David Narva, a wiry, preppie teenager, grew up in a 372-room house in Bethesda, with an outdoor swimming pool; 16 acres of perfectly trimmed back yard; lush spaces for baseball, Frisbee, biking, and running; and a battalion of maids, gardeners and cooks.
David Narva is not the littlest millionare. He is one of several "hotel brats" living in Washington. His addresses in his 19 years have been some of the city's best known -- the Linden Hill Hotel, the Sheraton-Carlton and the Jefferson Hotel.
Being a kid growing up in a hotel should be a five-star fantasy. Isn't it just like the classic story of Eloise, the irrepressible bane of the Plaza who ordered room service for Skipperdee, her turtle and Weenie, the dog that looked like a cat?
Or like Clifford Peache of "My Bodyguard," who's dinner at the plush penthouse of the Ambassador East in Chicago is served on a silver dish, the linen sparkling, a red rose and the waiter's crisp "Bon Apetit" delivering the extra panache? Or Jack Nicholson's offspring in "The Shining," who wheels around the halls of a Colorado resort before encountering some ghostly and ghastly guests? Or hotel resident Humbert Humbert, who with the revival of "Lolita" will bring another angle of hotel living perks to the public? Humbert recalls in his narration of sexual obsession how he met the forerunner of Lolita at his father's hotel on the Riviera where "I grew, a happy, healthy child in a bright world of illustrated books, clean sand, orange trees, friendly dogs, sea vistas and smiling faces. Around me the splendid hotel Mirana revolved as a kind of private universe, a whitewashed cosmos within the blue greater on that blazed outside. From the aproned pot-scrubber to the flanneled potentate, everybody liked me, everybody petted me. Elderly American ladies leaning on their canes listed toward me like towers of Pisa. Ruined Russian princesses who could not pay my father bought me expensive bonbons."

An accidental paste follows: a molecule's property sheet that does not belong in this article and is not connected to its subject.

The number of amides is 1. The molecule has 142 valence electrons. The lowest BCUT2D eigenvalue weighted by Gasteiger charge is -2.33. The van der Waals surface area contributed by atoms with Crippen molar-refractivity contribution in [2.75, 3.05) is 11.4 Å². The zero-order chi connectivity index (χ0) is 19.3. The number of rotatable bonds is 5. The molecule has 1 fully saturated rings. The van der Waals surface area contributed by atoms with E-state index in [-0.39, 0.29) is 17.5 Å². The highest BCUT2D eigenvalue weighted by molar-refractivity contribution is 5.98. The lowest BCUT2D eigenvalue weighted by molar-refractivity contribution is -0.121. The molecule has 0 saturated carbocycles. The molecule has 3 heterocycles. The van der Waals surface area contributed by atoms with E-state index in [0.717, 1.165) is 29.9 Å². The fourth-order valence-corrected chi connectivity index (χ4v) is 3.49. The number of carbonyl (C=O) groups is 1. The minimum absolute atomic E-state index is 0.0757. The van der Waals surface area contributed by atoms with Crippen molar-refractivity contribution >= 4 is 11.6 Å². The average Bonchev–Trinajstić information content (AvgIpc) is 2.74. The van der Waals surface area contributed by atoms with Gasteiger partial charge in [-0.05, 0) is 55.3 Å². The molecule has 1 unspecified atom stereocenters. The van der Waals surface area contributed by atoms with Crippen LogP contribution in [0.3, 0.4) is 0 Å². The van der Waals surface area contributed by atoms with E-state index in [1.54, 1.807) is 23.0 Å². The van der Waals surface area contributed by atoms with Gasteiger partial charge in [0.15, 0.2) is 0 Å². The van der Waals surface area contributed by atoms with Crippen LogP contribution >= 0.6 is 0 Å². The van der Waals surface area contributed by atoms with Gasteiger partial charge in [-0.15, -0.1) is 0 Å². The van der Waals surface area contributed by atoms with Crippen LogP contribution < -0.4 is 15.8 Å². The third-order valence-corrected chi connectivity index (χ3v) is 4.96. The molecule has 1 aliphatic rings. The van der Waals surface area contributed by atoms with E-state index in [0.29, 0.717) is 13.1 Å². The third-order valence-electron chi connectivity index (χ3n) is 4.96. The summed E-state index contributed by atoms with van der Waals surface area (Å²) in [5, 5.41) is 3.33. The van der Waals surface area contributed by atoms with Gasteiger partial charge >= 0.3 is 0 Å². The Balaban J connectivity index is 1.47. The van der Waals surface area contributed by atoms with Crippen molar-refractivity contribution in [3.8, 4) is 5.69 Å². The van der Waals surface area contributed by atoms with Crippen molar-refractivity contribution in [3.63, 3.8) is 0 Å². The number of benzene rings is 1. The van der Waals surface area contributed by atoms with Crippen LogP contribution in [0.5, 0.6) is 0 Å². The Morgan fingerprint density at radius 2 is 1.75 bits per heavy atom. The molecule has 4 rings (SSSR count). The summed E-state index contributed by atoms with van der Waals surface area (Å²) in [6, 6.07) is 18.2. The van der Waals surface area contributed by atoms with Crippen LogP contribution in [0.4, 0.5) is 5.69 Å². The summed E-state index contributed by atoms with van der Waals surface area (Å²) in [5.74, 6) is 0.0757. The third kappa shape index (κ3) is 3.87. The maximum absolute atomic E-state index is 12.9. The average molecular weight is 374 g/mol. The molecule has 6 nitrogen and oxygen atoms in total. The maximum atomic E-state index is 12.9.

According to Washington's young experts, hotel life is not all room service and raspberries. But then, they don't have to mow the lawns or take out the garbage, either.
Eloise once boasted, "I live down at the end of the hall/Sometimes I take two sticks and skidder them along the walls/And when I run down the hall I slomp my feet against the/woodwork which is very good for scuffing and noise ."
"This is nice," says 9 1/2-year-old David McIntosh, in a hundrum tone usually reserved for the third gray sweater in a row from a relative. McIntosh lives at the Shoreham, where his father, Robert, is managing director.
"When I first heard 'hotel' all I could picture was halls without carpets," he says. "Then I wondered where I would play. What was the back door?"
Besides the question of a playground and the pain of leaving his friends, David McIntosh wonders, why Washington? "I really wanted to go to Florida," he says flatly. "I also wanted to go to Bermuda because there are more mopeds than cars. I don't like New York because it's too polluted but I hadn't thought about Washington."
His friends thought the idea of living in a hotel was super. "At school they were excited; they said you are lucky, you are going to have a maid. But I quickly told them I would have to do chores," says David, turning his frowns toward his parents for confirmation. Like his parents, he brought along his personal possessions to make the apartment seem like the Victorian house back in Winchester, Mass.
Celebrities don't seem to faze him. His father prompts him about his introduction to Muhammad Ali. His sigh sounds much like Clifford of "Bodyguard," who tells a friend, "I guess I have met a half-million people and never any children."
". . . and if there is an open door I have/to walk in and pretend I am an orpahn/and sometimes I limp and sort of bend to the side and look sort of/sad in between the arms/and they give me a piece of melon or something," says eloise.
When 6-year-old Eric Knipp was living on the 12th floor of a hotel, he took an exploratory trip down the elevator. The down button was easy to reach, but the top button was beyond his toddler's arms. He had to wait for a bigger person to finish his journey.
Eric does have daily maid service, though he long ago abandoned the cordon bleu of the Marriott Twin Bridges kitchens for the instant gratification of fast food. At the Capital Hilton, he had a balcony equipped with a swing, long halls to explore with his Big Wheel, and a whirlwind of captains of industry and politics to watch. Last year, he says, he met Mickey Mouse.